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Roadside Geology of Massachusetts (Roadside…

Roadside Geology of Massachusetts (Roadside Geology Series) (original 2001; edition 2001)

by James W. Skehan (Author)

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Title:Roadside Geology of Massachusetts (Roadside Geology Series)
Authors:James W. Skehan (Author)
Info:Mountain Pr (2001), Edition: 1st, 379 pages
Collections:Your library
Tags:non-fiction, science, geology, tour, driving, Massachusetts

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Roadside Geology of Massachusetts by James W. Skehan (2001)



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For the geologist, the chance to get out in the field to explore the rocks around you is as important as eating and sleeping. While it can be fun to explore unknown areas and uncover the layers of history found in the rocks, it can be just as fun to explore places that are well covered in the geology literature. The best resources for exploring the geology near your home or vacation destinations are geology field guides.

James W. Skehan, professor emeritus in the Department of Geology and Geophysics at Boston College, writes in an easy to follow manner. Dr. Skehan is able to convey many of the tougher topics in geology, like deep time, plate tectonics, and the formation of continents through accretion, in a manner that is a pleasure to read.

Dr. Skehan begins his coverage of Massachusetts’s geology with a long introductory chapter. This thorough introduction covers a diverse number of topics to familiarize the reader with the different geologic processes that have played a role in forming the state’s geology. Some of the topics covered include a unique way of using your hand to visualize the concept of “deep time”, a discussion of the rock cycle, and an overview of plate tectonics.

Dr. Skehan goes on to discuss three supercontinents (Rodinia, Laurentia, and Pangaea) that each had an impact on the geology of Massachusetts. The discussion conveys many important geologic ideas in easy to understand terms, and includes some wonderful maps to help the reader visualize these supercontinents. The Introduction continues with a coverage of the major mountain building events and the exotic terranes that all helped to “build” the State of Massachusetts. Dr. Skehan ends the Introduction with a detailed and easy to follow overview on glaciation and the types of glacial landforms and features.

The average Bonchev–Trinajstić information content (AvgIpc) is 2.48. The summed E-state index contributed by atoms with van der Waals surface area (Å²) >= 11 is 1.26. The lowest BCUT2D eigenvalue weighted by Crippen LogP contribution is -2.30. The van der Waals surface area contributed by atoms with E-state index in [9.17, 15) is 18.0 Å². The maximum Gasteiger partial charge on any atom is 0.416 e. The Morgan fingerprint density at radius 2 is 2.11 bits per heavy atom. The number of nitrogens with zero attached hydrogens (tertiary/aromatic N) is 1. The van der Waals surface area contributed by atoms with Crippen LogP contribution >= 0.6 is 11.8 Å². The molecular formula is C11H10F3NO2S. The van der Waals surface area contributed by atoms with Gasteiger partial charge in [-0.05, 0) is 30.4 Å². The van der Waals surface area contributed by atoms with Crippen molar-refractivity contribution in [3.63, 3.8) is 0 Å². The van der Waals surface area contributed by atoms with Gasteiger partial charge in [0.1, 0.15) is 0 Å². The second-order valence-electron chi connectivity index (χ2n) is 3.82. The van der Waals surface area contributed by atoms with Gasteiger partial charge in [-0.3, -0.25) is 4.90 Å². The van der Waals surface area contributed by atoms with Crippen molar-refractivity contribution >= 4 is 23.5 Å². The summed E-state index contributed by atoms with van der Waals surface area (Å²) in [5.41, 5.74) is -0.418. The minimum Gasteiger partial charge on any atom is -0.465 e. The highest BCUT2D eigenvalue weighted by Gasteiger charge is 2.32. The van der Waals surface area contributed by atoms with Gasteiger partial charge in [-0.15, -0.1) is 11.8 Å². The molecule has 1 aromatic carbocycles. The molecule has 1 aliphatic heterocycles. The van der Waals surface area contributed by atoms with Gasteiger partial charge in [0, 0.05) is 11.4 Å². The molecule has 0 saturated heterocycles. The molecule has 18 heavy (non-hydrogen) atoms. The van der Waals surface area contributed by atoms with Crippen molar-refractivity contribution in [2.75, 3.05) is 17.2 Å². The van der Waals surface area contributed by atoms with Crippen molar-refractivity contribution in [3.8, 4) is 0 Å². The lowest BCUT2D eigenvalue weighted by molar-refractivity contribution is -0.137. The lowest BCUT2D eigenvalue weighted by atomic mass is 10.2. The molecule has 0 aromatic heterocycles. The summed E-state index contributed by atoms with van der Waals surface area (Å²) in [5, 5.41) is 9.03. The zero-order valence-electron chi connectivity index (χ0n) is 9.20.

The bulk of the book is filled with the geology and road guides for the state. Dr. Skehan has broken the book into three logical sections based on the geology and geography of the state. The first section covers the Easter Seaboard, followed by the Central Lowland and Bronson Hill Upland, and finally the Berkshires. Each section begins with an overview of the geology for the region, followed by the detailed Roadguides.

Each section is wonderfully illustrated with maps, figures, and pictures that all help to enhance the readers understanding of the geology they are exploring. The Roadguide includes brief directions to get the reader to the various locations, and by using the guidebook and a good road atlas (recommended by Dr. Skehan- though GPS in smartphones today are probably more helpful) the reader will be able to find the many geologic locales described in the book. (Just make sure you’ve read each section before heading out, or bring along a navigator, so you don’t have an accident while looking for the rocks.) Some of the roadguides, especially the one for the Boston area, also include a bit of the history of the region, and how the geology played a role in shaping that history.

I recommend this book interested in learning more about the geology and history of Massachusetts. ( )
  GeoffHabiger | Jun 13, 2018 |
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Amazon.com Product Description (ISBN 0878424296, Paperback)

Sparkling beaches, tidal estuaries, and granite headlands ornament the Massachusetts coast, while giant folds of gneiss and schist crisscross the interior, squeezed up between colliding continents like toothpaste from a tube. James Skehan explains the geologic history behind the rocks and landforms visible from the state's highways, including such well-known historic features as Bloody Bluff, Beacon Hill, Plymouth Rock, and Walden Pond. Interspersed through the guidebook are tales of pioneering geologists such as Harvard's Louis Agassiz, the first to propose that continental glaciers--not the remnants of Noah's Flood as early settlers had imagined--polished the state's bedrock and deposited its enormous boulders and sand plains. Numerous maps and photographs reveal ancient volcanoes, marble potholes, colorful minerals, dinosaur footprints, and America's first commercial railroad--built with blocks of Quincy granite. Geologic roadguides include tours of Boston Harbor Islands National Recreation Area, Cape Cod National Seashore, Nantucket, Martha's Vineyard, and Mount Greylock State Reservation.

(retrieved from Amazon Thu, 12 Mar 2015 17:58:52 -0400)

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